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Homemade Corn Tortillas

I've made corn tortillas at home now a few times with the usual Masa flour / water mix. I have a press which works pretty well.

They always turn out ok, but just ok. For tacos, etc., they don't have that elasticity / flexibility that you get with good store-bought corn tortillas, and so they don't hold up very well when you use them for tacos. Also I can't ever get them as thin as the store bought ones - eventually the press just destroys the tortilla or the dough gets too thin and I can't peel it from the plastic wrap.

Usually I agree that the homemade stuff beats the store bought stuff every time, but in this case I am not so sure.

And I might be willing to accept that homemade / traditional corn tortillas are just different and that is what makes them so great, except I have been to good mexican restaurants who make their own tortillas and they are more like the store-bought ones than the ones I make at home, and so that leads me to believe that I am missing something.

Anyone have any tips on how to get thinner, better homemade corn tortillas?

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  1. I believe your results are what should be expected according to Master Mexican chef Rick Bayless: http://www.foodandwine.com/recipes/co... His recipe follows the article.

    I've had freshly made tortillas (corn and flour) from a tortillerĂ­a and trust me, store bought ones don't hold a candle to them. I applaud you for making them fresh!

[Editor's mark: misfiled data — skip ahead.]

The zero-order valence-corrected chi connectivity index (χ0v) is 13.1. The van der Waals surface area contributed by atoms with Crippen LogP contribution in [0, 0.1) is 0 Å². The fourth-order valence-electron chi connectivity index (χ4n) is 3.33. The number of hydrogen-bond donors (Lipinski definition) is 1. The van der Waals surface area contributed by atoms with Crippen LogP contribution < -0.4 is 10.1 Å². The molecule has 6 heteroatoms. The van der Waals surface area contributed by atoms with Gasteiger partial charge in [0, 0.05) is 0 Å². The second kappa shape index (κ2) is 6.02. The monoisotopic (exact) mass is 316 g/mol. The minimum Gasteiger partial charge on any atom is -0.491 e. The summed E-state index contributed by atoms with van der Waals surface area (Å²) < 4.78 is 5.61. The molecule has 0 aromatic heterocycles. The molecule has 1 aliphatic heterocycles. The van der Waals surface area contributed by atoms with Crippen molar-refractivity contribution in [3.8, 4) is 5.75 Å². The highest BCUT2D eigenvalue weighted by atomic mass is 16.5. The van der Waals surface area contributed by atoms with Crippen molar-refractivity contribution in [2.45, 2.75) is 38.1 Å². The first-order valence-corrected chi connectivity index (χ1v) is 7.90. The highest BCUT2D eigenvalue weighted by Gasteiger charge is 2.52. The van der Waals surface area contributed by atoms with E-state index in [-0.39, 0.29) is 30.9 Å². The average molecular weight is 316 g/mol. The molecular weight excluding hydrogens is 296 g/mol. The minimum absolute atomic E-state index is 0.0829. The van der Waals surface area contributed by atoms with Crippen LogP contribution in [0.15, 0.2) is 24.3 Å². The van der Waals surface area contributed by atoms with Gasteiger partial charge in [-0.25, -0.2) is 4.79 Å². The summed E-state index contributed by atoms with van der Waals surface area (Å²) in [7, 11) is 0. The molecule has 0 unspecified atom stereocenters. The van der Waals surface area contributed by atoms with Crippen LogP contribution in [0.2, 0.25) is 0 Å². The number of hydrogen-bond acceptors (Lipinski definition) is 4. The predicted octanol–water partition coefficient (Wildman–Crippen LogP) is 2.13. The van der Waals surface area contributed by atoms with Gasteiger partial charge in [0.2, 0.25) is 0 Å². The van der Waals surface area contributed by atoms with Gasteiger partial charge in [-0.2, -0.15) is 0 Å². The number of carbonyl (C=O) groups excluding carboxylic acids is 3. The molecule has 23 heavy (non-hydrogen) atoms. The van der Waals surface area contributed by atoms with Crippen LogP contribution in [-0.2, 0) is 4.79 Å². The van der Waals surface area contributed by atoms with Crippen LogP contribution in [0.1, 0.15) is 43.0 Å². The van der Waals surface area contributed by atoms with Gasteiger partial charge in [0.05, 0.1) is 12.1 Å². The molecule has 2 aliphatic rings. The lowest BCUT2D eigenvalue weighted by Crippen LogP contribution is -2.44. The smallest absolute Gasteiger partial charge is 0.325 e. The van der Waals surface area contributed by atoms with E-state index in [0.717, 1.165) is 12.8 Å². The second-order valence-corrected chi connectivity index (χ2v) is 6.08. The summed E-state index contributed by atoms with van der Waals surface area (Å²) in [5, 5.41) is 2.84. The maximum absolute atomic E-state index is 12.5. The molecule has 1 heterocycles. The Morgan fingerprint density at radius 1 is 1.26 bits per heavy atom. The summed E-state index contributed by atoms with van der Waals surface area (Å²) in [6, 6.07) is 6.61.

1. If you have a good tortilla maker nearby then forget making your own. I think the difference is fresh masa vs. masa harina. I keep the masa harina on hand for emergencies, but we just buy tortillas hot from the store.

      But if you want to make, line the press, you may need to add more water, and turn the tortilla around clockwise a few times and repress.

      1 Reply
      1. re: jsaimd

        I use a ratio of 10 oz white bread flour to 14 oz masa harina with some salt, oil and warm water. I've made my own tortillas for years using an electric tortilla press and a hot skillet on the stove. The tortilla press gets them started but isn't hot enough for me so after moment on press, I transfer them to the hot skillet to brown & puff them. I also often make a big batch of dough and freeze some pingpong size balls in the freezer - convenient and they thaw pretty quickly. This texture tortilla works great for fish tacos & rolls up very easily.

        I've also made the tortillas with masa harina only and pureed posole for the liquid. The flavor is great for enchiladas or when it doesn't matter if they fall apart a bit.

      2. I've been trying to make corn tortillas using Quaker's masa harina de maiz flour to which water is added. I completely agree that this is a case in which homemade doesn't come close to store-bought.

        First, the tortillas really need some salt. Apart from the corn flavor, they are just too bland.

        More importantly, when I try to lift the tortillas after rolling out or pressing out the dough, they always tear. They were also tearing when I eventually got them onto the non-stick 12-inch pans that I was using as a griddle (same pans I use for store-bought tortillas). I've managed to get them to not stick in the pans as much by putting a little oil on the pan before dropping the tortilla on - but they still stick in the pan somewhat.